During the time of slavery, in Christiana, Pennsylvania, a major group of African-Americans and white abolitionists battled with the Maryland police force that was intended to capture four fugitive slaves most probably hidden in the town. The actual violence started in the city when the Congress passed the second Fugitive Slave Law. The law required the return of all the escaped slaves to their respective owners in the South of the country. During the fight, a member of the police force, landlord Edward Gorsuch, was killed along with two others who were injured. After so much violence and unwanted battle, the fight turned into so-called Christiana Riot, arresting 37 African-Americans and one white citizen, who was charged with treason under the terms of the Fugitive Slave Law.
During February 1793, Congress passed the first fugitive slave law that required all the states including the ones who forbade slavery and also the ones who accepted slavery, to immediately return the slaves to their owners who made an escape from the of states of the country. The law stated that “no person holds the service of labor in one state and under the laws. Therefore, escaping into another state shall, in the result of any law and regulation therein, be discharged from such labor, but shall be delivered upon a request of the party to whom such a labor may be due”.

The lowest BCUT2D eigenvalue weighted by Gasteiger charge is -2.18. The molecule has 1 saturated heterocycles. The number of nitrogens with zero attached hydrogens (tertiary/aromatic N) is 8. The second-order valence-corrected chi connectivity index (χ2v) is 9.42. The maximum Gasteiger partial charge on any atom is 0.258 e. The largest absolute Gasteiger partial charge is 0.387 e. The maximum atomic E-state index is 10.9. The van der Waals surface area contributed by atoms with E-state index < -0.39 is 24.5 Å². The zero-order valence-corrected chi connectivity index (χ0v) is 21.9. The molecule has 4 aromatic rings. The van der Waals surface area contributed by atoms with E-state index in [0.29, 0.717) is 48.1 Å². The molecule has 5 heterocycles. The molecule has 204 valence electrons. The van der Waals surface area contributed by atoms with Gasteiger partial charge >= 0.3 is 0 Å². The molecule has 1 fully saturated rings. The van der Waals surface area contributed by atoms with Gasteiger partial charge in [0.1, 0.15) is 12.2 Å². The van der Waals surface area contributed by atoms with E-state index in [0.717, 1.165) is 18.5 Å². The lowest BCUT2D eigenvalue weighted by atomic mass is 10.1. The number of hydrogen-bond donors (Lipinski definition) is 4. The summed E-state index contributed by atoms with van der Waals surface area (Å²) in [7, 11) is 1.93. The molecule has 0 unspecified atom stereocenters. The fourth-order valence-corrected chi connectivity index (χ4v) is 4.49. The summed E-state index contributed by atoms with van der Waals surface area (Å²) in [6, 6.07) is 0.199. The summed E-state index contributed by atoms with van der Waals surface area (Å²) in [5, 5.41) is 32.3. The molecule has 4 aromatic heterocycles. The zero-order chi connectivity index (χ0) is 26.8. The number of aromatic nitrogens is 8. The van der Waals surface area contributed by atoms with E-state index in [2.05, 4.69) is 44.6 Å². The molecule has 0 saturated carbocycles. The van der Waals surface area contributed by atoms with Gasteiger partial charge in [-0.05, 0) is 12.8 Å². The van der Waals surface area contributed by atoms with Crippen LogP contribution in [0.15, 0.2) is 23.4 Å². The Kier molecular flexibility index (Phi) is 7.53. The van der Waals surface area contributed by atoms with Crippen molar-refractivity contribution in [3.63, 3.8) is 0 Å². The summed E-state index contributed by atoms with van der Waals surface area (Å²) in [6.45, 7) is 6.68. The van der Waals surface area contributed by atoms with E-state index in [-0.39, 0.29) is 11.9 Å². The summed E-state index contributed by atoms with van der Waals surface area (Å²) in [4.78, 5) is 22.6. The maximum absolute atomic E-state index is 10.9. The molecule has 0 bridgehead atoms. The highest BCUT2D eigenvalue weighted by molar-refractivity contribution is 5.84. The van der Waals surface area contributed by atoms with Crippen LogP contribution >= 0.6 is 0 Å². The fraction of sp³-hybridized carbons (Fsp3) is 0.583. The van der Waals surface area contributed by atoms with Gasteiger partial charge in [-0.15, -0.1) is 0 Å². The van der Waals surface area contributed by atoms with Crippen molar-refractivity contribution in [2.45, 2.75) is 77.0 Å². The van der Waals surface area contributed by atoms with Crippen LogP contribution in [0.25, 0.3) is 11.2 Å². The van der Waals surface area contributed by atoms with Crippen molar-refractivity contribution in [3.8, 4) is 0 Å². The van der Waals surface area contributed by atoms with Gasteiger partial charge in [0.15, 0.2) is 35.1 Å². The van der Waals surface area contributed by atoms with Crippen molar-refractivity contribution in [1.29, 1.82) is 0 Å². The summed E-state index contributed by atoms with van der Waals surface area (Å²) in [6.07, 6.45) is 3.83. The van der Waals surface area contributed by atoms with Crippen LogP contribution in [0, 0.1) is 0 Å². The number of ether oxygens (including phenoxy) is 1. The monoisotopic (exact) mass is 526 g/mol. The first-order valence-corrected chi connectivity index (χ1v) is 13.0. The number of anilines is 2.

It was the Northern states of the country that abolished slavery at first place and provided most relaxed enforcement law in 1793. Many states passed the laws that ensured fugitive slaves a jury trial. On the other hand, several Northern states refused any slave chase and prohibited its state officials to be involved in the capturing of the runaway slaves or from the unwanted jailing of the poor fugitives. This very act of the Northern states disregarded the first law of fugitive slave and somehow enraged the Southern states of the country. In reply to this, Congress passed the second Fugitive Slave Law as part of the “Compromise of 1850” between the Southern and Northern states.
After the approval of the second fugitive slave law, the government again required the return of slaves with a pain of heavy penalty but again provided an option of a jury trial under a special condition, upon which they will not be allowed to testify for their defense. After this, fugitive state trial began in 1857 and alongside this many free African-Americans helped fugitives escape to new freedom in the Northern states of the country and Canada.